Hating judgement, desiring judgement

Lewis, in his commentary on the psalms, deals early on with one of most frequent confusions found in scripture and especially in the psalter. That is, the call for “judgement”.

If there is any thought at which a Christian trembles it is the thought of God’s “judgement”. The “Day” of Judgement is “that day of wrath”, that dreadful day”. We pray for God to deliver us “in the hour of death and at the day of judgement”. Christian art and literature for centuries have depicted its terrors. This note in Christianity certainly goes back to the teaching of Our Lord Himself; especially to the terrible parable of the Sheep and the Goats. This can leave no conscience untouched, for in it the “Goats” are condemned entirely for their sins of omission; as if to make us fairly sure that the heaviest charge against each of us turns not upon the things he has done but on those he never did – perhaps never dreamed of doing.

It is therefore with great surprise that I first noticed how the Psalmists talk about the judgements of God. They talk like this: “O let the nations rejoice and be glad, for thou shalt judge the folk righteously”, “Let the field be joyful…all the trees of the wood shall rejoice before the Lord, for he cometh, for he cometh to judge the earth”. Judgement is apparently an occasion of universal rejoicing. People ask for it.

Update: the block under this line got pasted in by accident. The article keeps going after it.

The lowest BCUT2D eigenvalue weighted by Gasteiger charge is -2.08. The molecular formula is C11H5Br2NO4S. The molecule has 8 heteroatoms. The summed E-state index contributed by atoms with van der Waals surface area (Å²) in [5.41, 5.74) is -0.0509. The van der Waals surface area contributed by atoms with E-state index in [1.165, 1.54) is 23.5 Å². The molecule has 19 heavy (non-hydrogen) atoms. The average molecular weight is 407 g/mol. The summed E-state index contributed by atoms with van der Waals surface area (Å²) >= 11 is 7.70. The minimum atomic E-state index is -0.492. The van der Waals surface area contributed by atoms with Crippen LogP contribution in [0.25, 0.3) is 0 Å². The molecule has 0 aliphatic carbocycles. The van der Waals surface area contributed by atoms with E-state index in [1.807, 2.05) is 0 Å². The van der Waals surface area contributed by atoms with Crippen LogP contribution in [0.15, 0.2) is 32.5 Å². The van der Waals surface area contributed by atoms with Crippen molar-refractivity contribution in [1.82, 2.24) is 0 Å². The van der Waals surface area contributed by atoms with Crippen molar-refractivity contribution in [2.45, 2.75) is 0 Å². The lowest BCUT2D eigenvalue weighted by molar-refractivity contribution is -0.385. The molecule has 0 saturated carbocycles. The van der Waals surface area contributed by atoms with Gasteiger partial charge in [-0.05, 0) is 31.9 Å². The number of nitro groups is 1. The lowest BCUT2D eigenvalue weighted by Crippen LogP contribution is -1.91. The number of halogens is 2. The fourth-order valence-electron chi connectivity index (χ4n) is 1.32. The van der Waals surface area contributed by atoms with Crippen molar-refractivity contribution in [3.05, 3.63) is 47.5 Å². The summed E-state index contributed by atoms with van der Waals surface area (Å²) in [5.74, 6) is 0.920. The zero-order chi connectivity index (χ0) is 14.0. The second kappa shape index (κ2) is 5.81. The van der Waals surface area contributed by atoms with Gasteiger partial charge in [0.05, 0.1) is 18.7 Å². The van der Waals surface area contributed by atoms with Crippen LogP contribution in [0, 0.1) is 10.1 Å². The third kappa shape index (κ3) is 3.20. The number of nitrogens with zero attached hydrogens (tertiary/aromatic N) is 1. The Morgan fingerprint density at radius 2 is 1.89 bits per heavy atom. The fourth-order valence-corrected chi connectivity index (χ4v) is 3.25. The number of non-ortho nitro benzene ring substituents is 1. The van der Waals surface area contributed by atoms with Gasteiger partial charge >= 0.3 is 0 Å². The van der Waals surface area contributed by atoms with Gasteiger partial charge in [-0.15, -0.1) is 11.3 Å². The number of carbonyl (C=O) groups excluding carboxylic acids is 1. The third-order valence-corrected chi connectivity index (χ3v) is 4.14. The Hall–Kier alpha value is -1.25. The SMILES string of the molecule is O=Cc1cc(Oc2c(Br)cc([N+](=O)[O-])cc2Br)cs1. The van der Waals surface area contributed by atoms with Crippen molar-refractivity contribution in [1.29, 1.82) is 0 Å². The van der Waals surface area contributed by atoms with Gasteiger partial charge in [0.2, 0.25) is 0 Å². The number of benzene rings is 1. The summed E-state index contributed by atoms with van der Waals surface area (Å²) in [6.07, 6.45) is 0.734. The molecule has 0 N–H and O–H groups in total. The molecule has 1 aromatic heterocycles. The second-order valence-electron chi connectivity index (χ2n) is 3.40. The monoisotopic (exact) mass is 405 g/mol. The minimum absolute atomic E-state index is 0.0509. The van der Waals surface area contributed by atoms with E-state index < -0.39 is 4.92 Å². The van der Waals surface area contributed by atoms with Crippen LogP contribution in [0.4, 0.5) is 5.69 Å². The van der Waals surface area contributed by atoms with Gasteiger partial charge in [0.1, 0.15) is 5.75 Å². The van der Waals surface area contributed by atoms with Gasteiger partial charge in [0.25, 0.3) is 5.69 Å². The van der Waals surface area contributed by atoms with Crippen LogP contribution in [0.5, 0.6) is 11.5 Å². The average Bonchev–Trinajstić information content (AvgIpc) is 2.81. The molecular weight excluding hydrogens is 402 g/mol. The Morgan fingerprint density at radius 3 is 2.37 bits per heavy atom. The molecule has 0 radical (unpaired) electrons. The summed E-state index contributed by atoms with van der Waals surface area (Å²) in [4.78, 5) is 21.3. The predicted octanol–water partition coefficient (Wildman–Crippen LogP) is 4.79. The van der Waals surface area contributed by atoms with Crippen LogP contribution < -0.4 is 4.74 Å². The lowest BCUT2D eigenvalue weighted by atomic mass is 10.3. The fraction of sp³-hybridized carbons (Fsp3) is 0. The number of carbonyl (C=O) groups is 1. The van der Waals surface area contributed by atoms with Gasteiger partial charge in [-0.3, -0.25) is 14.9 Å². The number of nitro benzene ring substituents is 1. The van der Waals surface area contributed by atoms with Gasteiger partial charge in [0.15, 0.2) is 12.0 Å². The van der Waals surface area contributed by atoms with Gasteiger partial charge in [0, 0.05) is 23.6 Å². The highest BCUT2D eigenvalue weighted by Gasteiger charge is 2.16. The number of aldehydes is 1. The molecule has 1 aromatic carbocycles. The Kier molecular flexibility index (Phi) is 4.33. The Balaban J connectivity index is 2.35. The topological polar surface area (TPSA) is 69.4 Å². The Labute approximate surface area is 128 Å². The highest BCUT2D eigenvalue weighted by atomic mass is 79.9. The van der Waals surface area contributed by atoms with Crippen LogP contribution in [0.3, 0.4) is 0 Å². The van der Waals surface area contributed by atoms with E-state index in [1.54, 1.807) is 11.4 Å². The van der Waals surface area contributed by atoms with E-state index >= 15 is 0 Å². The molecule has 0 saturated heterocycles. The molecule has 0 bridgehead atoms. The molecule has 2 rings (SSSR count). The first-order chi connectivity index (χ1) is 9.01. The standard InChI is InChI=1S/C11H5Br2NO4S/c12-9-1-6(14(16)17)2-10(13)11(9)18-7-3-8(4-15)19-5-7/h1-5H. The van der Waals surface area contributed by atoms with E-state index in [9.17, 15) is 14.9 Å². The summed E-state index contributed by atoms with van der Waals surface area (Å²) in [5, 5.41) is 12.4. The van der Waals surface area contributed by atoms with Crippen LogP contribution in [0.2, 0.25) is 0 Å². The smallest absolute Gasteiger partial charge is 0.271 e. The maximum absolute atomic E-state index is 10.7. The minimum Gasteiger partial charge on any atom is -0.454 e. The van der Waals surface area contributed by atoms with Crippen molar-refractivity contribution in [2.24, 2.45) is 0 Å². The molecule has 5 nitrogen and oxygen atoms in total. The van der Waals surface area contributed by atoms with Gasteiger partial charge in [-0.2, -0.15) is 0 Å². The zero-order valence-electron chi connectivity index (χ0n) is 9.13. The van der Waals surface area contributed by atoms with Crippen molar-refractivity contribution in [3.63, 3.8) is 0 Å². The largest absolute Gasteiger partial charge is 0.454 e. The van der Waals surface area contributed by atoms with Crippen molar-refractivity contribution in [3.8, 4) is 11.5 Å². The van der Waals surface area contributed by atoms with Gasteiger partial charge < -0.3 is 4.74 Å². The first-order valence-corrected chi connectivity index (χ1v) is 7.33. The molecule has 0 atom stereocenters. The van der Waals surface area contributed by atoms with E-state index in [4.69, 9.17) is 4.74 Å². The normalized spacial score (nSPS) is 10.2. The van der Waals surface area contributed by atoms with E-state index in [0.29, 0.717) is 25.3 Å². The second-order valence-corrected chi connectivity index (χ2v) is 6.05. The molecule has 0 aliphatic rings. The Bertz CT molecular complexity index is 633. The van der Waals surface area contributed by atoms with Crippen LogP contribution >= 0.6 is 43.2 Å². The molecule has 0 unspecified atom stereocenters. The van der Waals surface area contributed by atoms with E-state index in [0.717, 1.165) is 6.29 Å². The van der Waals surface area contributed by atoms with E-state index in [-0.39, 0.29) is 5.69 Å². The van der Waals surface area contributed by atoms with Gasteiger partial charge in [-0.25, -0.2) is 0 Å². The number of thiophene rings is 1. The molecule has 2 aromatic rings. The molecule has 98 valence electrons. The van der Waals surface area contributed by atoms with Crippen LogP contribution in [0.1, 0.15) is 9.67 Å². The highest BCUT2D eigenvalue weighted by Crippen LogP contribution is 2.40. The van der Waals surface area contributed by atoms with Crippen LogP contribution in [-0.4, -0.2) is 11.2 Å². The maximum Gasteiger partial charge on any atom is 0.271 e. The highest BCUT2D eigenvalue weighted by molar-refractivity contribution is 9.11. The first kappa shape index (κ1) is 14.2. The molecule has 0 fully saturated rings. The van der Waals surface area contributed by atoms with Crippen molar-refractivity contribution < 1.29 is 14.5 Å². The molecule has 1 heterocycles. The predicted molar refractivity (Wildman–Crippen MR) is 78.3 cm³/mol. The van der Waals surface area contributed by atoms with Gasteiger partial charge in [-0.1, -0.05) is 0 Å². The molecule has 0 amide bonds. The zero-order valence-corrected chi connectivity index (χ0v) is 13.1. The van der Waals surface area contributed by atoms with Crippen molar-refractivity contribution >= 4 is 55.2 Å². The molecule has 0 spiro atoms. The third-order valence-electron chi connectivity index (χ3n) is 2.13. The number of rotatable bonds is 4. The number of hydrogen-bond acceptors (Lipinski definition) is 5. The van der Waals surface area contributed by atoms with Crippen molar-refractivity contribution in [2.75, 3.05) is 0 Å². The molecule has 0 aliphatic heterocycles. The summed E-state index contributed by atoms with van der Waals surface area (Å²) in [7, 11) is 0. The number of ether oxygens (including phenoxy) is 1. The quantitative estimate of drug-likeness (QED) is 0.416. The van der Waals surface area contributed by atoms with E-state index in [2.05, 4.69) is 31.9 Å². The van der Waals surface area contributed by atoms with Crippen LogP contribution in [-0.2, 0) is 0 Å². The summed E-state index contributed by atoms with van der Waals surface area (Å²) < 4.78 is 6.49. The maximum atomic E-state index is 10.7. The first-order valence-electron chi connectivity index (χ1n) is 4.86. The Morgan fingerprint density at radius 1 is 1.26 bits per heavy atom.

The solution to this puzzle is not difficult when we consider that the Jewish writers were nearly always speaking about “judgement” as it occurs in a court of law. It was assumed the judgement would be GOOD. The problem was getting INTO the court in the first place. Out in the world, you were subject to abuse by the rich and powerful. But if you could just get your case to be heard – just get your foot in the door of the court – the judge would put everything to right. You WANTED judgement because you weren’t getting it where you were. You were a slave and shouldn’t be – the judge would free you. Your house was stolen by a shyster – the judge would order it be given back. Someone was telling lies about you and there was nothing you could do about it – the judge would have those lies exposed and the speaker’s mouths shut. Everything was screwed up . If only you could get the judge’s attention, things would get straightened out.

Today, someone who “judges” another pronounces some kind of hateful disapproval of another. The condemnation is frequently implied to be unsubstantiated. That is, the judgement is assumed to be without reason, without logic, and sans love. A “righteous” judgement seems like an oxymoron, at least how it used on the street today in the west. The realm of formal law of course keeps the meaning more or less intact, but that is largely roped off from the public square.

When I was a young man, I was invited to a bible study down the hall from where I had just begun to live at the university. I decided to show up and discovered the text for the night was Matthew 7:1 (“Judge not, that ye not be judge.”) For the next 45 minutes I listened as the circle of attendees nodded their head and acknowledged that judging people was very, very bad – something one should never do, and something that Jesus thought was definitely not cool. We ended with a prayer asking Jesus to help us not judge other people. I bit my tongue from bringing up the fact that some context was worth considering.